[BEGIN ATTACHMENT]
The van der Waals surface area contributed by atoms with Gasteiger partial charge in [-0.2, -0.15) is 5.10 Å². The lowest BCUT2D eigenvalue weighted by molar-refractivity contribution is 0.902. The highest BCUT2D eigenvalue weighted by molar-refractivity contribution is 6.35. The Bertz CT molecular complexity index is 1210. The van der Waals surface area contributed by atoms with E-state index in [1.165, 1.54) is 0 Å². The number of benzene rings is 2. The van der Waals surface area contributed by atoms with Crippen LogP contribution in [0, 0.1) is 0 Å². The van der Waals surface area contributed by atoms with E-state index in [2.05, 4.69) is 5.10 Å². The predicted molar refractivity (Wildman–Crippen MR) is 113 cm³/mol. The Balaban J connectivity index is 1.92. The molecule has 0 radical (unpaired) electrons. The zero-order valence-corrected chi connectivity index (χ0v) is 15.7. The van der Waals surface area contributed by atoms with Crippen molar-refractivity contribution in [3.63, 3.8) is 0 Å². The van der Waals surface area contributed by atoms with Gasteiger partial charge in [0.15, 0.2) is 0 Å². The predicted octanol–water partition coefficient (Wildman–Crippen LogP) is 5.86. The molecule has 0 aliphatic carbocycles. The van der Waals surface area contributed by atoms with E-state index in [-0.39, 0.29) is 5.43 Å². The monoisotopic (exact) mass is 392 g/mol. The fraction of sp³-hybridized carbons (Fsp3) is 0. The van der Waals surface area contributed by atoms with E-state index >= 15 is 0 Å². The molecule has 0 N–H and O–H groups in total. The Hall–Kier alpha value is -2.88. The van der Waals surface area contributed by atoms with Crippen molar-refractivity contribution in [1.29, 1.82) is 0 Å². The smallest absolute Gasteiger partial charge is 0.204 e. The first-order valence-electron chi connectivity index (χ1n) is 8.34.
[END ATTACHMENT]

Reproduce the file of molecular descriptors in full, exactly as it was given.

The van der Waals surface area contributed by atoms with Gasteiger partial charge in [-0.2, -0.15) is 5.10 Å². The lowest BCUT2D eigenvalue weighted by molar-refractivity contribution is 0.902. The highest BCUT2D eigenvalue weighted by molar-refractivity contribution is 6.35. The Bertz CT molecular complexity index is 1210. The van der Waals surface area contributed by atoms with E-state index in [1.165, 1.54) is 0 Å². The number of benzene rings is 2. The van der Waals surface area contributed by atoms with Crippen LogP contribution in [0, 0.1) is 0 Å². The van der Waals surface area contributed by atoms with E-state index in [2.05, 4.69) is 5.10 Å². The predicted molar refractivity (Wildman–Crippen MR) is 113 cm³/mol. The Balaban J connectivity index is 1.92. The molecule has 0 radical (unpaired) electrons. The zero-order valence-corrected chi connectivity index (χ0v) is 15.7. The van der Waals surface area contributed by atoms with Crippen molar-refractivity contribution in [3.63, 3.8) is 0 Å². The van der Waals surface area contributed by atoms with Gasteiger partial charge in [0.15, 0.2) is 0 Å². The predicted octanol–water partition coefficient (Wildman–Crippen LogP) is 5.86. The molecule has 0 aliphatic carbocycles. The van der Waals surface area contributed by atoms with E-state index in [-0.39, 0.29) is 5.43 Å². The monoisotopic (exact) mass is 392 g/mol. The fraction of sp³-hybridized carbons (Fsp3) is 0. The van der Waals surface area contributed by atoms with E-state index >= 15 is 0 Å². The molecule has 0 N–H and O–H groups in total. The Hall–Kier alpha value is -2.88. The van der Waals surface area contributed by atoms with Crippen molar-refractivity contribution in [1.29, 1.82) is 0 Å². The smallest absolute Gasteiger partial charge is 0.204 e. The first-order valence-electron chi connectivity index (χ1n) is 8.34.